I’ve been thinking about Kali a lot since New Years Day when as her head laid in my hands she took her last breaths. There are so many great memories I have of the rituals we developed over the years. Many of those rituals are carried on by Kloe and Koda, but Kali was the driving force and reason for so many of them.
“Toasty-Time” was a favorite of Kali’s because it involved food! As I prepared my breakfast in the morning she would place herself nearby and I would give her a few pieces of bread. Before moving to the Sierra Nevada Foothills our daily walks along the Creek Trail in Livermore were hardly ever missed. That remains a favorite ritual of mine. Kloe and Koda – the “Red Girls” – joined the pack at our home in the foothills and never got to experience the Creek Trail. While many of our daily rituals are shared with all my girls it’s special to me that the Creek Trail is mine and Kali’s alone.
Meals, especially dinner, were always a big big deal for Kali. Beginning about an 45 minutes before the designated dinner time Kali would lay at a distance, usually in the kitchen close to the food. She would make sure she had a direct view of me which was usually sitting in the family room watching the news. Kali would just
stare glare at me trying to will me to my feet to get up and begin the feeding process. The drama was intense! As the time grew closer to dinner time her glare became much more intense and I would begin to sweat from the laser-like energy she was directing at my neck. Ok, I’m making the sweating part up but this part I’m not. When it was time I would stand up and pronounce in a loud booming voice: “The time has come!” Kali would spring to her feet and begin prancing around because she knew this was the signal and food was coming soon. Kali loved her food almost as much as she loved me!
I think the ritual I miss the most with Kali is “Cuddle-Time“. This is right before lights out as the girls lay in their designated spots in our bedroom. I spend one on one time with each one of them laying and cuddling with them and reciting certain silly things.
For example, with Kloe I say, “tight, tight, tight.” Because when she was a puppy I used to tell her to sleep tight. Or I say, “See you in the morning Shawnee. I aways see you in the morning.” This is a reference to a John Lennon song called “Beautiful Boy (Darling Boy)” about his son Sean. At the end of that song John whispers “I’ll see you in the morning Sean.”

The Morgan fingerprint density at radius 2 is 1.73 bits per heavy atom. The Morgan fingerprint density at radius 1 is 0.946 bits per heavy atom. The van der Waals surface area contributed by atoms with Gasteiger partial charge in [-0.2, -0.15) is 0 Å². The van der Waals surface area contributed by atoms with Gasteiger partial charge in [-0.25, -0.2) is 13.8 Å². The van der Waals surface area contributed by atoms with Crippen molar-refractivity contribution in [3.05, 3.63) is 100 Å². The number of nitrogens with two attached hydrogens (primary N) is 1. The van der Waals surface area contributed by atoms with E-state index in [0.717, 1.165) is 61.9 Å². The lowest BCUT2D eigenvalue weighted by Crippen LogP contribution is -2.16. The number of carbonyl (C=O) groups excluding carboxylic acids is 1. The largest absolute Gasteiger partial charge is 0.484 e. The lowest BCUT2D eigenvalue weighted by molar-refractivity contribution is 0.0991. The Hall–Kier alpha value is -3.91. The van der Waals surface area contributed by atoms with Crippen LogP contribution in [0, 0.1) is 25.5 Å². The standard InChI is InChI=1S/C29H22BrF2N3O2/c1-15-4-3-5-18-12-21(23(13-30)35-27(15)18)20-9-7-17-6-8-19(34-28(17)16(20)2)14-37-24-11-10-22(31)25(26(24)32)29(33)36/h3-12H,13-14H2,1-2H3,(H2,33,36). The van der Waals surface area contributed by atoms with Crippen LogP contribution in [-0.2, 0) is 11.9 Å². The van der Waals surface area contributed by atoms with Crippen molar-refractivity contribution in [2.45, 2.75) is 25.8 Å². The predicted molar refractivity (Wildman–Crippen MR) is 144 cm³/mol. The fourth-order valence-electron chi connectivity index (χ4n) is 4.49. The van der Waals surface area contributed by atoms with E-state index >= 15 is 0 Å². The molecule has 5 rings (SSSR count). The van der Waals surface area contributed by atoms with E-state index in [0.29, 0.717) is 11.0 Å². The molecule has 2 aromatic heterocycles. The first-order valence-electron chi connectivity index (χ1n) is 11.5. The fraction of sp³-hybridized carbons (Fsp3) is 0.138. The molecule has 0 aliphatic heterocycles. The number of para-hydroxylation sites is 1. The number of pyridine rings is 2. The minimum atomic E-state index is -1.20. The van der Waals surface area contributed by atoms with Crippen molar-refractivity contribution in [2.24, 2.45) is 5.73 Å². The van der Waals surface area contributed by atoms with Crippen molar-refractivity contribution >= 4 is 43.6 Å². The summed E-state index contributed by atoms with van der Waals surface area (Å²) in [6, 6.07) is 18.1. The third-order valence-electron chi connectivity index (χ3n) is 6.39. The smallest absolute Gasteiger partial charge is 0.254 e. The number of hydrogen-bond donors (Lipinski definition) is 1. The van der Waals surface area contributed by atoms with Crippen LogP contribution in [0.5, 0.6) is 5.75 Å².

When Koda first gets in her mat she positions her body in a full circle; presumably to be warm. She looks like a red doughnut with her nose covered partially by her tail which is wrapped around to complete the circle. Holly says she looks like a fox when she does this. So… my silly thing for Koda is to call her Foxy Lady. I’ll say, “Goodnight Foxy Lady, I’m coming to getcha!” A reference to the Jimmy Hendrix song Foxy Lady where one of final lyrics is, “Here I come baby, I’m coming to get ya!”
For some reason with Kali there were never any silly sayings established. Actually, I guess there is a good reason for that… Kali has always been my confidant. My sounding board. My therapist. She listened without judgement always interested in what I had to say. As I recently confided, Kali takes with her some of my deepest fears and dreams that no one else has ever heard. Full disclosure: Cuddle Time with Kali involved “spooning”. Sometimes we lay in silence and sometimes we had a conversation.
More recently, and as I began to realize that Kali’s days with me would be ending soon, we would reminisce about the old days. We would talk about all the fun times we had together. I told her how much I loved her and that she would always be with me. As always she was patient if I got too windy. Only occasionally would she shake her head or snort to tell me she was tired and ready for sleep. And when she did I would quickly wrap Cuddle Time up, give her one last smooch on her snout and tell her, “Goodnight sweet girl; sleep well.”